The Joint Institute for Nuclear Research turns 60

A festive event to celebrate the 60th anniversary of the Joint Institute for Nuclear Research (JINR) (CERN Courier March 2006 p15) was held in the evening of 26 March in the "Mir" cultural centre. The event was attended by members of the directorate and personnel of the laboratory, as well as Dubna City mayor Vyacheslav Mukhin, the head and representatives of the City Administration, leaders of firms and organisations, deputies, and representatives of public associations. In his speech, JINR director and academician of the Russian Academy of Sciences, Victor Matveev, recalled the main phases and activities in the history of the institute. He spoke about each research laboratory individually, as well as about the people who made JINR’s history and contributed to the construction of the key facilities. On this occasion, the Ministry of Education and Science of the Russian Federation awarded three JINR scientists – A V Efremov, V K Lukianov and M G Itkis – with the title "Honorary Worker of Science and Technology". During the ceremony, Matveev also presented grants and congratulatory certificates to Dubna teachers. At the end of his speech, on behalf of the JINR directorate and the JINR Scientific Council, Matveev congratulated staff members and veterans of JINR, and all those who attended the event.

The festivities for the anniversary had been preceded on 25 March by the laying of the first stone of the Complex of Superconducting Rings for Heavy Ion Colliding Beams (the NICA complex,, and continued with a special session of the JINR Committee of Plenipotentiaries that was held on 4–5 April. A concluding ceremony featured ballet dancers of the Bolshoi Theatre, who performed classical pas-de-deux and adagio from famous ballets including Giselle, The Nutcracker and Swan Lake. After the entr’acte, the Orpheus Radio Symphony Orchestra played famous waltzes from ballets and operas, such as Tales from the Vienna Woods, On the Beautiful Blue Danube and Voices of Spring Waltz.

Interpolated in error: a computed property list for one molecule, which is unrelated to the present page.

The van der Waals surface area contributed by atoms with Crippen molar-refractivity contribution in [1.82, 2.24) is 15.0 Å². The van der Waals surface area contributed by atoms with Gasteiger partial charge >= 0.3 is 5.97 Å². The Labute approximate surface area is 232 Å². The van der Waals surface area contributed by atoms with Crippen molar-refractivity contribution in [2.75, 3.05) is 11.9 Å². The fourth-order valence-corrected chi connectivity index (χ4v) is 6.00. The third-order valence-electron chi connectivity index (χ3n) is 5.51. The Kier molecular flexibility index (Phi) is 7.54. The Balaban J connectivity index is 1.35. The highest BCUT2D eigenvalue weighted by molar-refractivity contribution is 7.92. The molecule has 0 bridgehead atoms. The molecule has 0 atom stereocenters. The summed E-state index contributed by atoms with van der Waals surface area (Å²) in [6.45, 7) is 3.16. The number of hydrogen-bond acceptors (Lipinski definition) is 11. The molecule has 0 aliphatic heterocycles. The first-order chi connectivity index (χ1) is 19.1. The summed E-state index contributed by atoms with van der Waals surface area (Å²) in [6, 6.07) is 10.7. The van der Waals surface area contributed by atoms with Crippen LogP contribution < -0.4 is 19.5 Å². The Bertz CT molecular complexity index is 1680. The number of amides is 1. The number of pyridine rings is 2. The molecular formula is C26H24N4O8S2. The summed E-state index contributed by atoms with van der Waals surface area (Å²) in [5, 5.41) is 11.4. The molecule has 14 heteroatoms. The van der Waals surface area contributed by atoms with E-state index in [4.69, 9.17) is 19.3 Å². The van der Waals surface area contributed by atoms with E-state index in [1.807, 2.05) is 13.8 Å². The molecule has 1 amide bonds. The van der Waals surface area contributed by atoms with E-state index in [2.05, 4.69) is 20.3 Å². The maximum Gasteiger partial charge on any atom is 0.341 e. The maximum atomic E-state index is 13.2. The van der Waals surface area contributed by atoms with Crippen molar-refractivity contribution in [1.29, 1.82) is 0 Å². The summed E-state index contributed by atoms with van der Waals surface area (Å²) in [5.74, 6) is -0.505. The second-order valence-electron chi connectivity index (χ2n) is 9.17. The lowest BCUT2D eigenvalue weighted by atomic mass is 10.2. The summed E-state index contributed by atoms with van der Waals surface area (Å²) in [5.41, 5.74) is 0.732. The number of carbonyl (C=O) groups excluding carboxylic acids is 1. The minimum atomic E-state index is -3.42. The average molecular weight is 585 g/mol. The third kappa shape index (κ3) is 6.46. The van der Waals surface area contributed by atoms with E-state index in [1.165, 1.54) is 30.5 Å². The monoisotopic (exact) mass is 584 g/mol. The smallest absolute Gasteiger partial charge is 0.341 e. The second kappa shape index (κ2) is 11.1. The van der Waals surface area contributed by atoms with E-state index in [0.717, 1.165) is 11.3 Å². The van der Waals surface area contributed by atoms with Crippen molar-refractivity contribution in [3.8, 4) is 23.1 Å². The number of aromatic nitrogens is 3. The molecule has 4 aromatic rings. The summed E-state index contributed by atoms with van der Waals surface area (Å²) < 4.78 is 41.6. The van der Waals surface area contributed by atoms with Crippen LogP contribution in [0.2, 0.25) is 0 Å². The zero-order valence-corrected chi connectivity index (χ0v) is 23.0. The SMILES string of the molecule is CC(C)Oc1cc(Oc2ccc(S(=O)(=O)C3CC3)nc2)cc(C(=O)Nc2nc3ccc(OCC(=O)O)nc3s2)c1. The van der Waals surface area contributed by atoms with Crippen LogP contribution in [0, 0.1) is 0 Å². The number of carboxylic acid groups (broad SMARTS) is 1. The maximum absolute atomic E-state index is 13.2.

Later in the evening, in the Molodezhnaya grassy glade near to the "Mir" cultural centre, a colourful show and fireworks closed the celebrations. Representatives of the Russian Federation and the Moscow region administrations, international organisations such as the UN, UNESCO, the EU, the IAEA, and leaders of scientific centres – JINR international co-operation partners – were invited to take part in the event. Among them was CERN’s Director-General Fabiola Gianotti, who congratulated JINR scientists on the 60th anniversary of the institute.

On the same occasion, the Press Office of JINR, in collaboration with INTERGRAFIKA, organised a full-scale poster and multimedia exhibition. The colourful poster exhibition, "JINR – 60", consisted of 30 posters highlighting the achievements of the institute, its future plans and the wide international co-operation that the laboratory enjoys. In addition, an exhibition of 80 photographs taken by JINR photographers presented portraits of famous scientists, JINR staff members and guests, events and working moments. They provided an impressive picture of the unique atmosphere of research at JINR.

Federico Antinori elected as the new ALICE spokesperson

On 8 April, the ALICE collaboration Board elected Federico Antinori from INFN Padova (Italy) as the new ALICE spokesperson. During his three-year mandate, starting in January 2017, Antinori will lead a collaboration of more than 1500 people from 154 physics institutes worldwide.